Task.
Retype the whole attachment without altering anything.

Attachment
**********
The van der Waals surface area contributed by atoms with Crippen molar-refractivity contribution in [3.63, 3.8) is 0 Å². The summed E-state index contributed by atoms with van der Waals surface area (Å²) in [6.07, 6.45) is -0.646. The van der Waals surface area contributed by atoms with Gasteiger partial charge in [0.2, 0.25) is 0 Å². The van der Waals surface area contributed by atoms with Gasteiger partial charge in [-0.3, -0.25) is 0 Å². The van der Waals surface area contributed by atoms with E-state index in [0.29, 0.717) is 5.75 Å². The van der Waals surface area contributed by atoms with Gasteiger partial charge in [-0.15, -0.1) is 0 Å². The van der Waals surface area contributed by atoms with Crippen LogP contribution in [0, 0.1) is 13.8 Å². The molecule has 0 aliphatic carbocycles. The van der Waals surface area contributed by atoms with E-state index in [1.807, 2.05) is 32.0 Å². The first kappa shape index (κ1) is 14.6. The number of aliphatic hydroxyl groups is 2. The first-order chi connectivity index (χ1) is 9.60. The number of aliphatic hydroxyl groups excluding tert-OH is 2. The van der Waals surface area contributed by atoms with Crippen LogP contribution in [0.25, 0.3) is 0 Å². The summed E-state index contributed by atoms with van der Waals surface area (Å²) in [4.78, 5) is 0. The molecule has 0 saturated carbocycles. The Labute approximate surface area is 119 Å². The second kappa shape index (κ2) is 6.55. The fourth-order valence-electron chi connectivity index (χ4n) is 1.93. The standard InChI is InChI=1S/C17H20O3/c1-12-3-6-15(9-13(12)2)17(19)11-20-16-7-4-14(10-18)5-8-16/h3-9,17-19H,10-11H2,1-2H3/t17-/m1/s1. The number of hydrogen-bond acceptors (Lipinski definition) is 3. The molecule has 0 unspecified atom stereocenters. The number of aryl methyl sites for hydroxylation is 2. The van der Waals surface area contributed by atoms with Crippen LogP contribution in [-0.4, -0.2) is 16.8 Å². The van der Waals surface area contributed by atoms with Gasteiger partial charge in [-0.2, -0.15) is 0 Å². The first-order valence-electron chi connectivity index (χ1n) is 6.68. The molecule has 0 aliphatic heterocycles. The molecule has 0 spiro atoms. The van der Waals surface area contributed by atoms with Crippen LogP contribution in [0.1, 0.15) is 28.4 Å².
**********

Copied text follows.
The van der Waals surface area contributed by atoms with Crippen molar-refractivity contribution in [3.63, 3.8) is 0 Å². The summed E-state index contributed by atoms with van der Waals surface area (Å²) in [6.07, 6.45) is -0.646. The van der Waals surface area contributed by atoms with Gasteiger partial charge in [0.2, 0.25) is 0 Å². The van der Waals surface area contributed by atoms with Gasteiger partial charge in [-0.3, -0.25) is 0 Å². The van der Waals surface area contributed by atoms with E-state index in [0.29, 0.717) is 5.75 Å². The van der Waals surface area contributed by atoms with Gasteiger partial charge in [-0.15, -0.1) is 0 Å². The van der Waals surface area contributed by atoms with Crippen LogP contribution in [0, 0.1) is 13.8 Å². The molecule has 0 aliphatic carbocycles. The van der Waals surface area contributed by atoms with E-state index in [1.807, 2.05) is 32.0 Å². The first kappa shape index (κ1) is 14.6. The number of aliphatic hydroxyl groups is 2. The first-order chi connectivity index (χ1) is 9.60. The number of aliphatic hydroxyl groups excluding tert-OH is 2. The van der Waals surface area contributed by atoms with Crippen LogP contribution in [0.25, 0.3) is 0 Å². The summed E-state index contributed by atoms with van der Waals surface area (Å²) in [4.78, 5) is 0. The molecule has 0 saturated carbocycles. The Labute approximate surface area is 119 Å². The second kappa shape index (κ2) is 6.55. The fourth-order valence-electron chi connectivity index (χ4n) is 1.93. The standard InChI is InChI=1S/C17H20O3/c1-12-3-6-15(9-13(12)2)17(19)11-20-16-7-4-14(10-18)5-8-16/h3-9,17-19H,10-11H2,1-2H3/t17-/m1/s1. The number of hydrogen-bond acceptors (Lipinski definition) is 3. The molecule has 0 unspecified atom stereocenters. The number of aryl methyl sites for hydroxylation is 2. The van der Waals surface area contributed by atoms with Crippen LogP contribution in [-0.4, -0.2) is 16.8 Å². The van der Waals surface area contributed by atoms with Gasteiger partial charge in [-0.2, -0.15) is 0 Å². The first-order valence-electron chi connectivity index (χ1n) is 6.68. The molecule has 0 aliphatic heterocycles. The molecule has 0 spiro atoms. The van der Waals surface area contributed by atoms with Crippen LogP contribution in [0.1, 0.15) is 28.4 Å².